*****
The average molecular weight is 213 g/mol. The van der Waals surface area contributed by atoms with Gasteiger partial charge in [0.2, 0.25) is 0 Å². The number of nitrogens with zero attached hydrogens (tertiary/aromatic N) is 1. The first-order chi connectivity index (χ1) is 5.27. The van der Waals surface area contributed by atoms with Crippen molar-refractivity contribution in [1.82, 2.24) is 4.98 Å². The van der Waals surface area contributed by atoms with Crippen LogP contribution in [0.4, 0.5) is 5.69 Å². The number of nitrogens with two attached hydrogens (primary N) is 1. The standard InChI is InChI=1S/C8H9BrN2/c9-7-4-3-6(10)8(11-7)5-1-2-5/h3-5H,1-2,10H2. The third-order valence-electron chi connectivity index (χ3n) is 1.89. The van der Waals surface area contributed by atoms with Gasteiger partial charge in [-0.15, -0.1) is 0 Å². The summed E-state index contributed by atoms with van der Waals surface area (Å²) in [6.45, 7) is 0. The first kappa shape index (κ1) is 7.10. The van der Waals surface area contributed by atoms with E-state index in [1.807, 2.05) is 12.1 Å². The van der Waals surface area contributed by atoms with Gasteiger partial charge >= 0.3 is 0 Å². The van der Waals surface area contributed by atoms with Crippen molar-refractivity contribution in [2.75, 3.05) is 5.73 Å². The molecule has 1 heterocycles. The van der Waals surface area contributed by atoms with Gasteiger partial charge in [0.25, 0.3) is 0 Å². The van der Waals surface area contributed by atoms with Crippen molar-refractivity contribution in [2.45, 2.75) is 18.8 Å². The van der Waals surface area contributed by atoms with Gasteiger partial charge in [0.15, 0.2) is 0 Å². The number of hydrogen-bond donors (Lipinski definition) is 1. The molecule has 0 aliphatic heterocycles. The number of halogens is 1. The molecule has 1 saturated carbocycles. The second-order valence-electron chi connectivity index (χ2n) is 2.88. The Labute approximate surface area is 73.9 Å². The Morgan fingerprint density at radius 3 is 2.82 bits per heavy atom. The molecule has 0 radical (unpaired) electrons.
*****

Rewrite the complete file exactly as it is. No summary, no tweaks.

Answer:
The average molecular weight is 213 g/mol. The van der Waals surface area contributed by atoms with Gasteiger partial charge in [0.2, 0.25) is 0 Å². The number of nitrogens with zero attached hydrogens (tertiary/aromatic N) is 1. The first-order chi connectivity index (χ1) is 5.27. The van der Waals surface area contributed by atoms with Crippen molar-refractivity contribution in [1.82, 2.24) is 4.98 Å². The van der Waals surface area contributed by atoms with Crippen LogP contribution in [0.4, 0.5) is 5.69 Å². The number of nitrogens with two attached hydrogens (primary N) is 1. The standard InChI is InChI=1S/C8H9BrN2/c9-7-4-3-6(10)8(11-7)5-1-2-5/h3-5H,1-2,10H2. The third-order valence-electron chi connectivity index (χ3n) is 1.89. The van der Waals surface area contributed by atoms with Gasteiger partial charge in [-0.15, -0.1) is 0 Å². The summed E-state index contributed by atoms with van der Waals surface area (Å²) in [6.45, 7) is 0. The first kappa shape index (κ1) is 7.10. The van der Waals surface area contributed by atoms with E-state index in [1.807, 2.05) is 12.1 Å². The van der Waals surface area contributed by atoms with Gasteiger partial charge >= 0.3 is 0 Å². The van der Waals surface area contributed by atoms with Crippen molar-refractivity contribution in [2.75, 3.05) is 5.73 Å². The molecule has 1 heterocycles. The van der Waals surface area contributed by atoms with Gasteiger partial charge in [0.25, 0.3) is 0 Å². The van der Waals surface area contributed by atoms with Crippen molar-refractivity contribution in [2.45, 2.75) is 18.8 Å². The van der Waals surface area contributed by atoms with Gasteiger partial charge in [0.15, 0.2) is 0 Å². The number of hydrogen-bond donors (Lipinski definition) is 1. The molecule has 0 aliphatic heterocycles. The number of halogens is 1. The molecule has 1 saturated carbocycles. The second-order valence-electron chi connectivity index (χ2n) is 2.88. The Labute approximate surface area is 73.9 Å². The Morgan fingerprint density at radius 3 is 2.82 bits per heavy atom. The molecule has 0 radical (unpaired) electrons.